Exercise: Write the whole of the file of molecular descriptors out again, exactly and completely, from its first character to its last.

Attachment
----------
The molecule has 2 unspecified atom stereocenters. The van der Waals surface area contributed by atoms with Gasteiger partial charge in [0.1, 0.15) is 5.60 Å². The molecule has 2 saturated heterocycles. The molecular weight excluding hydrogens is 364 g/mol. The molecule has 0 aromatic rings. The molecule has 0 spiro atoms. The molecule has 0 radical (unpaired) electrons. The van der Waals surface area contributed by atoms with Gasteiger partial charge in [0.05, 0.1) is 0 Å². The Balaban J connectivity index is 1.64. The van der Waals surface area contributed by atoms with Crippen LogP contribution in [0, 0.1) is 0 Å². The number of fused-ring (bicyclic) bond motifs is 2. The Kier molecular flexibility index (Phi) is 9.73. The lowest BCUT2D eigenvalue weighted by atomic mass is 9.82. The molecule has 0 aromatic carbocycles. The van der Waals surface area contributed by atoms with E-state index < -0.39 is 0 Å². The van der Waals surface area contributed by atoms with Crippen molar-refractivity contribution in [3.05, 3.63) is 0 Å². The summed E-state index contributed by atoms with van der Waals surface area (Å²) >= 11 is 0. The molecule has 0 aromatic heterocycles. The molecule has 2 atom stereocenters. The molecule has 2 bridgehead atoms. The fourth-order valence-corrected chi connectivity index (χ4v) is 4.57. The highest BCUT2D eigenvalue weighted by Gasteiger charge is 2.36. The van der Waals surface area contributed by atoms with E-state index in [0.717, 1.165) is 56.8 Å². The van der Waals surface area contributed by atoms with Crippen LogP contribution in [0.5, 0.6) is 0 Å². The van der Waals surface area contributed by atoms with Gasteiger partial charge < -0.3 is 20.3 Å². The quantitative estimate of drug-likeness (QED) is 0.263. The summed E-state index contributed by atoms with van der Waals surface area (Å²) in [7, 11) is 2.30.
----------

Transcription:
The molecule has 2 unspecified atom stereocenters. The van der Waals surface area contributed by atoms with Gasteiger partial charge in [0.1, 0.15) is 5.60 Å². The molecule has 2 saturated heterocycles. The molecular weight excluding hydrogens is 364 g/mol. The molecule has 0 aromatic rings. The molecule has 0 spiro atoms. The molecule has 0 radical (unpaired) electrons. The van der Waals surface area contributed by atoms with Gasteiger partial charge in [0.05, 0.1) is 0 Å². The Balaban J connectivity index is 1.64. The van der Waals surface area contributed by atoms with Crippen LogP contribution in [0, 0.1) is 0 Å². The number of fused-ring (bicyclic) bond motifs is 2. The Kier molecular flexibility index (Phi) is 9.73. The lowest BCUT2D eigenvalue weighted by atomic mass is 9.82. The molecule has 0 aromatic carbocycles. The van der Waals surface area contributed by atoms with E-state index < -0.39 is 0 Å². The van der Waals surface area contributed by atoms with Crippen molar-refractivity contribution in [3.05, 3.63) is 0 Å². The summed E-state index contributed by atoms with van der Waals surface area (Å²) >= 11 is 0. The molecule has 0 aromatic heterocycles. The molecule has 2 atom stereocenters. The molecule has 2 bridgehead atoms. The fourth-order valence-corrected chi connectivity index (χ4v) is 4.57. The highest BCUT2D eigenvalue weighted by Gasteiger charge is 2.36. The van der Waals surface area contributed by atoms with E-state index in [0.717, 1.165) is 56.8 Å². The van der Waals surface area contributed by atoms with Crippen LogP contribution in [0.5, 0.6) is 0 Å². The van der Waals surface area contributed by atoms with Gasteiger partial charge < -0.3 is 20.3 Å². The quantitative estimate of drug-likeness (QED) is 0.263. The summed E-state index contributed by atoms with van der Waals surface area (Å²) in [7, 11) is 2.30.